It was expected to be a very interesting legal battle. First there was the indictment, now the challenge. The defense attorney for Lori Drew filed motions to get her case thrown out of court. The case involves the first time that a 22-year old law, that was written to catch hackers, is being used in a case of online bullying. At issue, were prosecutors reaching, when they charged Drew with a crime for her involvement in the MySpace hoax that led to a 13-year old's suicide?
Background: Drew is the Dardenne Prairie women who is accused of creating a fake MySpace website to harass 13-year old Megan Meier, who committed suicide. Drew was charged in June in Los Angeles, where MySpace is headquartered, with illegally accessing MySpace computers, conspiracy and accessing a protected computer without authorization. Prosecutors based the charges on a law that was designed to catch hackers. On Wednesday, July 23rd, defense attorney Dean Steward filed motions to have the indictment dismissed and laid out a detailed argument to explain why.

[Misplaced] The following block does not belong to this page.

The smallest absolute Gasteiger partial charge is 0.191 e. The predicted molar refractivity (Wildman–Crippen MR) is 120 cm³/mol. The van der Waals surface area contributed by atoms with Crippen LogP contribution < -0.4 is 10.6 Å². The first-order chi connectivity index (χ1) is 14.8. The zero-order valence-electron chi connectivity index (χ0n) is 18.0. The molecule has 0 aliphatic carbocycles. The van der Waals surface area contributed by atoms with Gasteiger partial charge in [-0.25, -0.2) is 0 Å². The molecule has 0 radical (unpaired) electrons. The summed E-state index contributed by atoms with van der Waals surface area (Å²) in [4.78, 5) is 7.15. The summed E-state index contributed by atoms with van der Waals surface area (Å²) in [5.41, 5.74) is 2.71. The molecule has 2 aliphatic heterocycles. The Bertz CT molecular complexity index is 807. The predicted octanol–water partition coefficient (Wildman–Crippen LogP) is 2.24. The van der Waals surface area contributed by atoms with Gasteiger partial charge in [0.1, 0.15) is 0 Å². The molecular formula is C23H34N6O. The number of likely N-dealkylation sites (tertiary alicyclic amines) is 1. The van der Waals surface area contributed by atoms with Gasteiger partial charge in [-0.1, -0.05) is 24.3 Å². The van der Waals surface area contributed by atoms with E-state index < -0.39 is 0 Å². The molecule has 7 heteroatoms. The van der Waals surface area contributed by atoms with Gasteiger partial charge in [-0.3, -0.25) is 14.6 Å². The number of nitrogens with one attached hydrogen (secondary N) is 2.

In court documents, Steward argues that the law is too vague to know when it's actually been broken. He claims that in the government's zeal to charge Drew with something, they've criminalized the violation of the terms of service for the use of the MySpace website or any website. He wrote, 'If violating user agreements is a crime, millions of Americans are probably committing crimes on a daily basis and don't know it. In the wake of Megan Meier's death, several laws have been passed to punish those who bully others online. It will be interesting to read the federal prosecutor's response, which is expected to be filed in three weeks.